TCW: What motivated you personally to get involved in the CEU Debate Society? Zsófi: I've always been a bit of a squabbler, I like to argue for argument's sake, but I also had a huge problem with stage fright. When members of the Debate Society came to hold a demonstration debate at my previous university, I was very impressed and wanted to learn to express ideas on controversial issues with the strength and eloquence I saw in the speakers there. My current motivation after two years' experience as a debater is to become a good trainer and help spread the values of debating. Endre: I first heard about academic debating in Romania, and I was very much interested in the movement, since the whole idea of having a structured clash of ideas on a topic of general interest seemed more than appealing. I had a blog at the time, plus I was writing articles for a news website, and I guess I thought of debating as something which complements all these and eventually helps me with formulating my ideas more clearly. At the time, I did not have any available debate societies to join, so when I came to CEU this was among my priorities and signing up for them was one of the first things I did at the Welcome Afternoon. TCW: Besides the regular meetings what other activities have you planned for this year? Endre: We will organize the Budapest Open debate tournament which is the biggest student organized events at CEU targeting non-CEU students. In March 2014 we will have the third edition of the tournament which in previous years was attended by more than 100 teams, from approx. 45 countries, representing Europe, Asia, the Middle East, Canada and the United States. It is organized on a voluntary basis in collaboration with Corvinus and ELTE universities’ debate societies, with the goal of promoting debating in Hungary, and providing the opportunity to our debaters to take part in one of the best European international tournaments without leaving their beloved Budapest. Zsófi: We would also like to hold a series of policy debates on current affairs of interest to the CEU community. Interview by Julia Michalsky, History, Germany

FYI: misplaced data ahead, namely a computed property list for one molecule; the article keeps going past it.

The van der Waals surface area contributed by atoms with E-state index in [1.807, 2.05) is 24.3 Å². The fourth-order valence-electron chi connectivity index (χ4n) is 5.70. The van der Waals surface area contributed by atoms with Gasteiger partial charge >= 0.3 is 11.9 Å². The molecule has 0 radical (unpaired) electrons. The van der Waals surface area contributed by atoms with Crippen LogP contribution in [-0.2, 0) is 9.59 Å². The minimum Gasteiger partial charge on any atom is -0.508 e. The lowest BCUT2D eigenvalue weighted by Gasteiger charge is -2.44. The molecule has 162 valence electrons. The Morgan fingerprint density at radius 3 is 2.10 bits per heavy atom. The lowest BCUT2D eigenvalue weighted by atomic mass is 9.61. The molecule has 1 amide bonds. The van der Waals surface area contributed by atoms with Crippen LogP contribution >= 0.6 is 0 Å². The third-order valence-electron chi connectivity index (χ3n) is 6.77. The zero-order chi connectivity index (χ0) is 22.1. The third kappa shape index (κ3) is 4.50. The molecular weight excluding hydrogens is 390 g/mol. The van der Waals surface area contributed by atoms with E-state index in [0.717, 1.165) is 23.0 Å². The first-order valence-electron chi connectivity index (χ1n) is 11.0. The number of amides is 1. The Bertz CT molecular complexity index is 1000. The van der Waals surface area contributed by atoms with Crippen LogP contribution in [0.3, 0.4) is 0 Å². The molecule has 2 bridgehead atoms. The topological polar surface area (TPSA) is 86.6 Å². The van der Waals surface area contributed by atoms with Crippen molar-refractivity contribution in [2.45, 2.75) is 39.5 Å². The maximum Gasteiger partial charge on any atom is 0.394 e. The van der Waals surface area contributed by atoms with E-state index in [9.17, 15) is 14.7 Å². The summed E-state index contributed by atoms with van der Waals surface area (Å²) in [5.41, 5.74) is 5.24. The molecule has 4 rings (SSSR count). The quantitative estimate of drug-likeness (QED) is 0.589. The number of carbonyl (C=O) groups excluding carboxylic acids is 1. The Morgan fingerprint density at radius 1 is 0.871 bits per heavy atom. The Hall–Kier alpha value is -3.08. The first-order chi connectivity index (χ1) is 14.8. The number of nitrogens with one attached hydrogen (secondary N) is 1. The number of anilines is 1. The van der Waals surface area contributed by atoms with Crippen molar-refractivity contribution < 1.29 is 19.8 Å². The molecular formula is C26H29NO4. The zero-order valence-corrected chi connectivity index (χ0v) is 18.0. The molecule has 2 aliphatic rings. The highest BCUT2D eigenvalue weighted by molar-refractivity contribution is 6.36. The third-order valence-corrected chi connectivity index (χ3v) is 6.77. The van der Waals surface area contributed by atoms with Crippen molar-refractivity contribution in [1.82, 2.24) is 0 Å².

the CEU Weekly CULTURE

November 13, 2013, Year 4, Issue 39